Issuu on Google+

==== ==== How to choose the best ereader ==== ====

The growing eBook market has spawned fierce competition among eReader manufacturers. Almost all leading device manufacturers, like Amazon and Barnes & Noble, have several different styles of eReaders targeting different types of eBook content, from text-heavy novels to full-color magazines with rich images and interactive multimedia. So the basic problem for most people comes down to: what type of eReader should I get? You'll definitely want to get the most bang for your buck, so the best place to start is knowing the kinds of books you like to read the most. It seems obvious to start here, and it is: when it comes to eReaders, the type of content you will read on it greatly narrows the types of eReaders that are appropriate for that content. And probably the biggest factor used in determining the type of eReader to purchase boils down to one key feature - the screen. EReaders can be broadly categorized solely on the basis of the type of screen technology used. In fact, the contemporary eReader was launched based on a revolutionary screen technology developed only recently, that is, electronic ink. It cannot be overstated how important this technology has been in making electronic reading devices both popular and affordable. What is unique about electronic ink is that it allows you to read for hours in bright light conditions without making your eyes fatigued. It's the high tech equivalent of printed paper. Hence it is ideal for readers who like to read text-heavy content like novels or non-fiction works. eReaders that employ electronic ink screen technology are often called 'dedicated eReaders', because these devices are optimized for doing one specific task, namely, reading lots of text. If this is what you'll be doing with your eReader, you'll want a dedicated eReader for sure. Examples of dedicated eReaders are Amazon's Kindle eReaders (excluding the Kindle Fire), Barnes & Noble's NOOK, and Kobo's Touch eReader. All use state-of-the-art electronic ink displays. For those who don't read a lot of text but like books with colorful images or interactive content, eReaders with LCD screens are available. Most people think of tablets when they think of LCD screens, and they would be right: tablets that are used to read such content are really just 'tablet eReaders'. These eReaders are somewhat optimized for reading - but where text is less prominent and less important than images and video, for example. There is unfortunately a cost for this richness - tablet eReaders are generally more expensive than dedicated eReaders (possibly hundreds of dollars more), heavier, use more energy, and have backlit screens that are difficult to read or view in bright light conditions (e.g. outdoors). Of course, if playing games, watching videos, or surfing the Internet are high priority tasks for you, the cost is acceptable. But for most avid readers who just like reading, the better alternative is to get a dedicated eReader. Current examples of tablet eReaders are devices like Apple's iPad 2, Amazon's Kindle Fire, Barnes & Noble's NOOK Color, and Kobo's Vox eReader. There are, of course, countless other features both types of eReaders have that have not been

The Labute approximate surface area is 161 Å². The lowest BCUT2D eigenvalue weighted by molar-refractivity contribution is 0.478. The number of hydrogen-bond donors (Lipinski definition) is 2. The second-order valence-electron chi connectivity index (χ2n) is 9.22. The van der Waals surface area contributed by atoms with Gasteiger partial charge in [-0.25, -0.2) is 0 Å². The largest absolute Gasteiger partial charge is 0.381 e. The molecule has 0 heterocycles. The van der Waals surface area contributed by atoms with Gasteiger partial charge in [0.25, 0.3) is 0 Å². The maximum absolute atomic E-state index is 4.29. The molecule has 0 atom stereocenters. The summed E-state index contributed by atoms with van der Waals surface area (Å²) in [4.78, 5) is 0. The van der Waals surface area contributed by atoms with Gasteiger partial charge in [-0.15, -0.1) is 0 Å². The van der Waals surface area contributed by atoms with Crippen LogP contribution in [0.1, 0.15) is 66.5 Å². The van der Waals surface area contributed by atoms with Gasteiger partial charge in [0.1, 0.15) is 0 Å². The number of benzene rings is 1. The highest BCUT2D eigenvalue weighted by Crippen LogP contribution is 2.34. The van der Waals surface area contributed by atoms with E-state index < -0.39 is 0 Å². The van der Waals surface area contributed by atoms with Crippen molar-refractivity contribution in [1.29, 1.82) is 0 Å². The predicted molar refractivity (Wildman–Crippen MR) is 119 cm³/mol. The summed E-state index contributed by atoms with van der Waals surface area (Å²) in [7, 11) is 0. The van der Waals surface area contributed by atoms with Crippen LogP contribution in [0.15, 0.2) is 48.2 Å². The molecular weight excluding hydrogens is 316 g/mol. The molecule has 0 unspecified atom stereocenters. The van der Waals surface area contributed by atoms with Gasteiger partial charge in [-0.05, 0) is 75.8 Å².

discussed, but relatively speaking, they are less important and mostly relevant to your personal preferences. The big picture on eReaders comes down to the only picture that really counts on an eReader - the screen. If you know what you like to read, choose an eReader with an appropriate screen. In most cases, that will be an electronic ink screen.

Mark Zyemy writes for You can read up on different eReader profiles, including details on the specific features of each model, on the website.

Article Source:

==== ==== How to choose the best ereader ==== ====

How to choose the best ereader